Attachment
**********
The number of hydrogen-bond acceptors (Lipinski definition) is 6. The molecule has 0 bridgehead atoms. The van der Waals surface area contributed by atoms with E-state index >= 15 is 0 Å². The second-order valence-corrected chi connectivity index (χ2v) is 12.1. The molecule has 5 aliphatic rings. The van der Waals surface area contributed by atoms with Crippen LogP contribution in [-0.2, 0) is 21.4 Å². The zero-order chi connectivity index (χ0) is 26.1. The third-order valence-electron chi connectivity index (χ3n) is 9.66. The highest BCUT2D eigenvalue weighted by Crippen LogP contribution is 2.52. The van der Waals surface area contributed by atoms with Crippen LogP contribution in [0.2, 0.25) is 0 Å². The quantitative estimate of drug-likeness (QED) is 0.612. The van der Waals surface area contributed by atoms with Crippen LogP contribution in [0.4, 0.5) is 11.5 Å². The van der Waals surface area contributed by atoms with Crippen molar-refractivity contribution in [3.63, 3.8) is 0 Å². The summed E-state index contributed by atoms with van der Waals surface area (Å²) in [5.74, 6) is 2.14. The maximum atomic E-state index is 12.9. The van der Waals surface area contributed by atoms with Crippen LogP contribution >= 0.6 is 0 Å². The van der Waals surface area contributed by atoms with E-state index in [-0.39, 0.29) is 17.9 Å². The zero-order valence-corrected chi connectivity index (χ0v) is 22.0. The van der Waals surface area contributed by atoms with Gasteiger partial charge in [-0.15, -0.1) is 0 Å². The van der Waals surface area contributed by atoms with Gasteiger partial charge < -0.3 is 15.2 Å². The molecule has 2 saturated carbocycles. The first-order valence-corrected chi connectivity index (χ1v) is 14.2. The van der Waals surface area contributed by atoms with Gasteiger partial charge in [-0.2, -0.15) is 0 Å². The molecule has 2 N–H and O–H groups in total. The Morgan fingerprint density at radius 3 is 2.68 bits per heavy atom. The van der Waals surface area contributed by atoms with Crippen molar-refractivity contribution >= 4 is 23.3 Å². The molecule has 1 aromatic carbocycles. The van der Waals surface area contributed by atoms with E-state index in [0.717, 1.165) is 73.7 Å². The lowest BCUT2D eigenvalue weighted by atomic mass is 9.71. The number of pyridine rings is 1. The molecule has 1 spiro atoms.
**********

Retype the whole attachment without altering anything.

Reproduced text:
The number of hydrogen-bond acceptors (Lipinski definition) is 6. The molecule has 0 bridgehead atoms. The van der Waals surface area contributed by atoms with E-state index >= 15 is 0 Å². The second-order valence-corrected chi connectivity index (χ2v) is 12.1. The molecule has 5 aliphatic rings. The van der Waals surface area contributed by atoms with Crippen LogP contribution in [-0.2, 0) is 21.4 Å². The zero-order chi connectivity index (χ0) is 26.1. The third-order valence-electron chi connectivity index (χ3n) is 9.66. The highest BCUT2D eigenvalue weighted by Crippen LogP contribution is 2.52. The van der Waals surface area contributed by atoms with Crippen LogP contribution in [0.2, 0.25) is 0 Å². The quantitative estimate of drug-likeness (QED) is 0.612. The van der Waals surface area contributed by atoms with Crippen LogP contribution in [0.4, 0.5) is 11.5 Å². The van der Waals surface area contributed by atoms with Crippen molar-refractivity contribution in [3.63, 3.8) is 0 Å². The summed E-state index contributed by atoms with van der Waals surface area (Å²) in [5.74, 6) is 2.14. The maximum atomic E-state index is 12.9. The van der Waals surface area contributed by atoms with Crippen LogP contribution >= 0.6 is 0 Å². The van der Waals surface area contributed by atoms with E-state index in [-0.39, 0.29) is 17.9 Å². The zero-order valence-corrected chi connectivity index (χ0v) is 22.0. The van der Waals surface area contributed by atoms with Gasteiger partial charge in [-0.15, -0.1) is 0 Å². The van der Waals surface area contributed by atoms with Gasteiger partial charge < -0.3 is 15.2 Å². The molecule has 2 saturated carbocycles. The first-order valence-corrected chi connectivity index (χ1v) is 14.2. The van der Waals surface area contributed by atoms with Gasteiger partial charge in [-0.2, -0.15) is 0 Å². The molecule has 2 N–H and O–H groups in total. The Morgan fingerprint density at radius 3 is 2.68 bits per heavy atom. The van der Waals surface area contributed by atoms with Crippen molar-refractivity contribution >= 4 is 23.3 Å². The molecule has 1 aromatic carbocycles. The van der Waals surface area contributed by atoms with E-state index in [0.717, 1.165) is 73.7 Å². The lowest BCUT2D eigenvalue weighted by atomic mass is 9.71. The number of pyridine rings is 1. The molecule has 1 spiro atoms.